If the composition of the raw material changes, a large amount of material is consumed with the thermal treatment before the optimal conditions to get a new MKA with comparable reactivity is obtained. These limitations do not apply to the mechano-chemical treatment, because the system can be more easily fine-tuned as a function of the material to be treated, as it was shown by the tests performed in Melilli plant, where in 1–2 h it was possible to switch from industrial wastes to Etna ashes.

The fact that a mechano-chemical mill with the same size of that described in Table 18.2 can be transported near the extraction plant, and powered with electricity produced through renewable resources, can further reduce the costs of transport, which can be also high in the case of thermal treatment, and contribute to the total CO2 emission.

18.7 Conclusions and Future Research

The results of this research highlighted some of the capabilities afforded by the use of the mechano-chemical treatment of different materials for making pure and blended K-PSS geopolymeric cements with good mechanical properties and an extraordinary thermal resistance. In particular, the possibility to replace 40% of kaolin clay with mechano-chemically activated tuffs can reduce the cost of the cementing product by more than 50%, due to the lower price and much smaller energy required for activating lithified tuffs with respect to any kaolin clay. The testing of the small prototype has emphasized the capability and reliability of the mechano-chemical treatment to work unattended in an industrial facility, where the possibility to rapidly switch from one raw material to another to produce different zeolites was also demonstrated.

In spite of the advantages offered by geopolymeric cements, the idea to produce them at an industrial scale has not raised so much enthusiasm in the Italian cement industry, probably due to the fact that the persistent crisis in the building industry has so decreased the profits, that funds available for research and development are not sufficient to build a demonstration plant for new types of cements. The mechano-chemical processing of materials has raised, instead, great interest, although the lack of grinding systems operating at a large industrial scale has posed some limits to it.

From a scientific point of view, this is the first study in which mechano-chemically treated kaolin clays and volcanic tuffs were mixed together to make low price geopolymeric cements with high mechanical and thermal properties. From a theoretical point of view, the use of solid state NMR in combination with other techniques has allowed to identify structural differences between MKA obtained by thermal and mechano-chemical treatment that can explain the different reactivity of the two materials in alkaline media. Our result show also that not necessarily the most reactive MKA has a structure in which the Al(V) population is always dominant, and, consequently, the rule proposed by Davidovits [7] cannot be considered a universal one. Since the chemistry of geopolymers strongly relies on this rule, our results open a new perspective on the possible relations between the reactivity and structure of MKA, suggesting that, in spite of the outstanding progress made in recent years with different modelling approaches, the structure of MKA is still poorly understood, and certainly deserves further investigations to be clarified.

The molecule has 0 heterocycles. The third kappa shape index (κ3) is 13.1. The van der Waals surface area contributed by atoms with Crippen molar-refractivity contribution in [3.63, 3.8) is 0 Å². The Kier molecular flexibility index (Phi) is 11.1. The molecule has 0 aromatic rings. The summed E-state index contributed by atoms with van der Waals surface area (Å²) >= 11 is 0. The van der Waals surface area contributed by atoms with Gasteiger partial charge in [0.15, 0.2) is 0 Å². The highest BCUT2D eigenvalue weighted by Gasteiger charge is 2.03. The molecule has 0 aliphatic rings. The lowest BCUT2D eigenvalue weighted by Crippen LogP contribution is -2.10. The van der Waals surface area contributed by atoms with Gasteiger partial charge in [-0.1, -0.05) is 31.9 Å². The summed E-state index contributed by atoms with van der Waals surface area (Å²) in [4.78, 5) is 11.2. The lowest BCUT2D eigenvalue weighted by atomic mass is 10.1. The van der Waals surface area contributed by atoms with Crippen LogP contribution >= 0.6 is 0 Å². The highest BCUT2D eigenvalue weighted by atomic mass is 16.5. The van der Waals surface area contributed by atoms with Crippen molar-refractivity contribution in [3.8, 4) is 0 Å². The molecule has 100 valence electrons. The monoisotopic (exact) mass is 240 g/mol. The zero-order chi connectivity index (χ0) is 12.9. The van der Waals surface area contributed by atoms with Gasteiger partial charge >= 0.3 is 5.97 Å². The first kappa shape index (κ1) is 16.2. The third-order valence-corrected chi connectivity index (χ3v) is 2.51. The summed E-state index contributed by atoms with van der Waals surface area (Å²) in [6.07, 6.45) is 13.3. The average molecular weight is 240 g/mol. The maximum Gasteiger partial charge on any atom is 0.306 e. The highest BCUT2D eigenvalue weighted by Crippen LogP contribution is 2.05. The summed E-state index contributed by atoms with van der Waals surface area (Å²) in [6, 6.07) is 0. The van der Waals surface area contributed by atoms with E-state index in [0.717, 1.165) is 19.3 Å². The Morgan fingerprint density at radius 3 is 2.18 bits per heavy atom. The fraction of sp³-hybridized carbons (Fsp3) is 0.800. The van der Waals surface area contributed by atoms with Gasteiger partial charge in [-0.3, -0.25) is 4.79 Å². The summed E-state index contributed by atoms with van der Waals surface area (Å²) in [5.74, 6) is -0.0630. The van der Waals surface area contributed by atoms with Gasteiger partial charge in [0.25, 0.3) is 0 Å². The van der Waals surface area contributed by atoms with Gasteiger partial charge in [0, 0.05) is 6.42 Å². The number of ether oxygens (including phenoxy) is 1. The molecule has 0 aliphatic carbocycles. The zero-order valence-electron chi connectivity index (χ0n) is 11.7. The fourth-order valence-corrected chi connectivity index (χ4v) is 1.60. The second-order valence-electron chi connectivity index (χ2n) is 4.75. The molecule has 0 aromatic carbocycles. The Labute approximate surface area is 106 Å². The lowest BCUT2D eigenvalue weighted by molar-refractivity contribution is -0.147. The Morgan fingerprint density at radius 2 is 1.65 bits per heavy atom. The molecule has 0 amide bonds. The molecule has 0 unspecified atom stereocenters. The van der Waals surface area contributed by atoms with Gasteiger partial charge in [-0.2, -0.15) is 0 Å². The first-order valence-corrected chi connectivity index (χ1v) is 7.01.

From the results obtained in our study, the mechano-chemical activation of industrial wastes from which various products can be obtained is certainly a promising field for future investigations. In particular, the co-grinding of different raw materials to get new and more reactive phases is a highly promising. While the co-grinding of clinker and different SCM can lead to new clinker-based cements, the co-grinding of kaolin clays and tuffs can lead to MKA structures better suited for the synthesis of Si–Al geopolymers.



This work has been funded by the Italian Ministry of Education, Universities and Research (MIUR) under the Flagship Project “Factories of the Future—Italy” (Progetto Bandiera “La Fabbrica del Futuro”) [20], Sottoprogetto 1, research projects “Mechano-chemistry: an innovative process in the industrial production of poly-sialate and poly-silanoxosialate geopolymeric binders used in building construction” (MECAGEOPOLY). The technical support of Laura Lilla and Emanuela Tempesta is also acknowledged. We would like to thank the chemists of Colacem S.p.A. (Gubbio, Italy) and the engineers of Officina Meccanica Molinari S.r.l. (Bergamo, Italy) for the helpful discussions, and the Sicily Region which allowed us to test the prototype in the demonstration plant of Melilli (Siracusa, Italy).


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Authors and Affiliations

  • Piero Ciccioli
    • 1
    Email author
  • Donatella Capitani
    • 1
  • Sabrina Gualtieri
    • 2
  • Elena Soragni
    • 2
  • Girolamo Belardi
    • 3
  • Paolo Plescia
    • 3
  • Giorgio Contini
    • 4
  1. 1.CNR-IMC, Istituto di Metodologie ChimicheRomeItaly
  2. 2.CNR-ISTEC, Istituto di Scienza e Tecnologia dei Materiali CeramiciFaenzaItaly
  3. 3.CNR-IGAG, Istituto di Geologia Ambientale e GeoingegneriaMonterotondo ScaloItaly
  4. 4.CNR-ISM, Istituto di Struttura della MateriaRomeItaly